5th) Opportunity to change the world
You start working on with team goals plus your personal goals, as most of the companies, but you have the flexibility and easiness to move sideways and contributing to other initiatives, projects and bringing your own ideas. You will always find someone that listen to those ideas and help you to develop them and make them successful.
You are not stuck in one place with one mission, the company is encouraging you to explore, think and create. You can easily find this mentality within the IBM Garage .
Everything is about learning, discovering, envisioning, developing, reasoning, operating and culture.
You have one idea, you share it with someone in your team, which shares it with someone else in other team, which spread the word to the top WW Director of that discipline which helps you to build something out of it and share it with the rest of the world. Sometimes, you just go to Slack and browse for some of the creators of a certain practice, method or technology and you get an instant and supporting response, as they are very open to talk to anyone in the company, no matters your band, expertise or experience.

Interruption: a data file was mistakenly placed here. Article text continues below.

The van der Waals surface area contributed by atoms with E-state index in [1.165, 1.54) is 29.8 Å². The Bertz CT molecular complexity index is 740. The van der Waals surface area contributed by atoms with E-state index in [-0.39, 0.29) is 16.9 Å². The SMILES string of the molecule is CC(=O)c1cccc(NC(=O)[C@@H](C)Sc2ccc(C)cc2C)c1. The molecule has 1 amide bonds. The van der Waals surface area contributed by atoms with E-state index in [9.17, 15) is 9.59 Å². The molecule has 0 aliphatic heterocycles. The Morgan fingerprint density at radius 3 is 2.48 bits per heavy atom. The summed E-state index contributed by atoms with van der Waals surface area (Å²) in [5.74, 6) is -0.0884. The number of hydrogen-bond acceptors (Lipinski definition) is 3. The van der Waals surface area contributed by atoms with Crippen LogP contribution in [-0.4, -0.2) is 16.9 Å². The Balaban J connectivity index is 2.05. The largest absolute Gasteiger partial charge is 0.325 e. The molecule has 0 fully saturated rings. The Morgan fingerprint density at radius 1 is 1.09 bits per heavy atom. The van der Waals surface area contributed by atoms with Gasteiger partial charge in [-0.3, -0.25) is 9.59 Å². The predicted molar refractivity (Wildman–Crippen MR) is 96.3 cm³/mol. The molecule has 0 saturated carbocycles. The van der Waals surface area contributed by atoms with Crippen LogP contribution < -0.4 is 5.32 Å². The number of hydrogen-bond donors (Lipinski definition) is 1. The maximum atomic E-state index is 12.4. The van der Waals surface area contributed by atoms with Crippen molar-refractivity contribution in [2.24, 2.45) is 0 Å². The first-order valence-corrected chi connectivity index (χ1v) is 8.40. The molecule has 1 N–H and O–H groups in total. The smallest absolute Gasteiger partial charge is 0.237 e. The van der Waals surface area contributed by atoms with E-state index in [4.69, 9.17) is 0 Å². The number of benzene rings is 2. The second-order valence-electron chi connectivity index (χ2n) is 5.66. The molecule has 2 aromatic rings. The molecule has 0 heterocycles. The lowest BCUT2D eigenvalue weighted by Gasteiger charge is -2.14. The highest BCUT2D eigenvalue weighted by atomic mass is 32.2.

Summarising, after 1 year, I thought things would be different, but 1 day after the aniversary, things are the same if not even more exciting. I would really recommend people to start or continue their careers in IBM, so THINK about that!